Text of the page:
by Jayson Hawkins
Outrage at police killings of unarmed Black men ebbs and flows with the rhythm of short news cycles and shorter attention spans, but each new tragedy that ignites protests and calls for reform seems to push the needle toward more accountability and better policing. At least that’s what it looks like from the living rooms of most Americans. The reality is simultaneously more complex and distressing as young Black men continue to die at the hands of cops who routinely escape consequences for their actions.
It may be true that in some places, social justice advocates are gaining ground, but it is certainly true that in other places, police accountability and transparency are essentially nonexistent. Take Vallejo, California, a city of 125,000 on the San Francisco Bay where police have killed 33 people since 2000, one of the highest rates of deadly force in the country. In this city, it is not only routine for officers to elude any serious consequences for their actions, it is actually fairly common for Vallejo cops to kill again before inquiries into earlier killings are even complete.
Investigations by Open Vallejo, a local social justice group and newsroom, and ProPublica’s Local Reporting Network have revealed a series of dysfunctions at the Vallejo Police Department (“VPD”), including mishandled evidence, failure to interview witnesses at the scene, months-long administrative delays in internal use-of-force inquiries, and serial policy breaches by officers using deadly force.
The conduct of VPD Officer Ryan McMahon amply illustrates many of these pains. In 2018, McMahon pursued Ronell Foster, a 33-year-old Black man on a bicycle, for illegally changing lanes. When Foster refused to stop, McMahon chased him until he fell from his bike, after which the officer pursued on foot. McMahon was required by department policy to radio in when he left his vehicle, but he did not. Policy also required McMahon to warn a suspect before using force, if possible, but he tased Foster in the back without warning. McMahon then jumped on Foster’s back, tased him again, and beat him with a 13-inch metal flashlight. When Foster tried to grab the light, McMahon shot seven times, including four times in the back and once in the head, killing Foster instantly.
It took VPD officials a year-and-a-half to complete a review of Foster’s death. It found that McMahon had violated several policies, including not turning on his body camera. “Officer McMahon failed to recognize his safety and the safety of the suspect Ronnell Foster outweighed apprehension for a minor traffic/pedestrian violation,” the police chief at the time wrote. He ordered McMahon to attend a training session. Unfortunately, by the time that training was ordered, McMahon had already been involved in the killing of another Black man.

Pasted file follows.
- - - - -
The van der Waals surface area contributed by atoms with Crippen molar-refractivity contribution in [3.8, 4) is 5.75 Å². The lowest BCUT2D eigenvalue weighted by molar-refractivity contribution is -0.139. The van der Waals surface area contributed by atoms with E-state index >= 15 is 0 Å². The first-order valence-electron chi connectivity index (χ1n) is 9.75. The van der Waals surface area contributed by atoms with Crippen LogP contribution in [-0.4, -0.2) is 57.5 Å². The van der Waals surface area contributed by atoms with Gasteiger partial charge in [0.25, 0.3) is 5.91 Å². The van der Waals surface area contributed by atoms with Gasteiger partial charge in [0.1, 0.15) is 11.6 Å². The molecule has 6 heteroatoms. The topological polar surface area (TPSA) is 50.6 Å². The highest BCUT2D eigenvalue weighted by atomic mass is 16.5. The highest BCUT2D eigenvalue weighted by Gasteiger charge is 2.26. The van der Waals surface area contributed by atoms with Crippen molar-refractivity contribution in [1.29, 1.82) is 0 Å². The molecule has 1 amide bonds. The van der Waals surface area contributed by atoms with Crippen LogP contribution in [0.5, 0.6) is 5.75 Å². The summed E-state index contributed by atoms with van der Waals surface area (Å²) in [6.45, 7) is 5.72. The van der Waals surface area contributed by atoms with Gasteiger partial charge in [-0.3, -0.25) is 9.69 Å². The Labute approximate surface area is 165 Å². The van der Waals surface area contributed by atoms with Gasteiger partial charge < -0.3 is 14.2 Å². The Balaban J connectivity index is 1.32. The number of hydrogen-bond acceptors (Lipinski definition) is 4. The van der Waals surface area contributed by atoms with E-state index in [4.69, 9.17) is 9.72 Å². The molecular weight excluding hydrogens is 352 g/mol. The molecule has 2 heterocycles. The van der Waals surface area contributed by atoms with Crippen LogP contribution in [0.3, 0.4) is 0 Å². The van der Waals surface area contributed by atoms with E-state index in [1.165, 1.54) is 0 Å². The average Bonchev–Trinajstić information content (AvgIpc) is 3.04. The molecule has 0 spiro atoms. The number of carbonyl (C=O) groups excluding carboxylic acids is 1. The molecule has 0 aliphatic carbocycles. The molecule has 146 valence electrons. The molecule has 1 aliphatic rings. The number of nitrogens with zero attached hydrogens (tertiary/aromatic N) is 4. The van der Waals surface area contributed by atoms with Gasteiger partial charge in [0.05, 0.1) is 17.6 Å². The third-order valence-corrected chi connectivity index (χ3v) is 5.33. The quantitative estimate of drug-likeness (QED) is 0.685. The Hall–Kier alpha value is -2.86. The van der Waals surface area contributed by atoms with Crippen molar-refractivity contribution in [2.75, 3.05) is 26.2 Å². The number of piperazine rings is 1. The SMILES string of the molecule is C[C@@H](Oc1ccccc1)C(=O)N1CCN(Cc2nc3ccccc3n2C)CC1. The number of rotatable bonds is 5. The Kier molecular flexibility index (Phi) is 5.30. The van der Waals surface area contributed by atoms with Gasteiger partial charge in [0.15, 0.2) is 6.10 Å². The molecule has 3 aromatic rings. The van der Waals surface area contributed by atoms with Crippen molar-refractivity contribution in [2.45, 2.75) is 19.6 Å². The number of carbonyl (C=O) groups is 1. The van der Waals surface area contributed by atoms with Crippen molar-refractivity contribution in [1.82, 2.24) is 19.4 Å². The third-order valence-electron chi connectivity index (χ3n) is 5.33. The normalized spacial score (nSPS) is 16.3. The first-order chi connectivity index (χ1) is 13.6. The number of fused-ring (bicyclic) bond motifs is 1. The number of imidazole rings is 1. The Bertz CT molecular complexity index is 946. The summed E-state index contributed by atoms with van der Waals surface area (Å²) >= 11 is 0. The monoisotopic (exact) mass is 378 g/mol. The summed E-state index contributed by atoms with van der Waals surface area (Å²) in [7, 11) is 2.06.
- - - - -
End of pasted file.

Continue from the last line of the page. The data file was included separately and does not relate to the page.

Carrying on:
The VPD investigation of this second killing found that McMahon had committed many of the same violations, including not opting for non-lethal force. He was fired after the second shooting but not because of how he treated the victim. McMahon was terminated because he had endangered the life of another officer by shooting from behind him.
Inquiries by ProPublica and Open Vallejo found that the long and fatal leash given to McMahon was not an anomaly. Between 2011 and 2020, six of VPD’s 17 fatal shootings involved an officer still under investigation for a prior killing. In half of these cases, VPD investigators would eventually conclude that these officers committed significant errors in both killings.
The media investigation also revealed that the VPD routinely failed to follow the most basic guidelines in investigating the shootings. Evidence was mishandled or not sent to labs for processing, witnesses were not interviewed for weeks, and the entire process took far too long to be genuinely effective, according to experts at the U.S. Department of Justice (“DOJ”), who recommend six months, as opposed to an average of well over a year in Vallejo.
“This isn’t accepted practice. This isn’t even basement standard practice,” said Louis Dekmar, a former civil rights police monitor for the DOJ. “Any agency that takes that long is saying that this isn’t a priority.”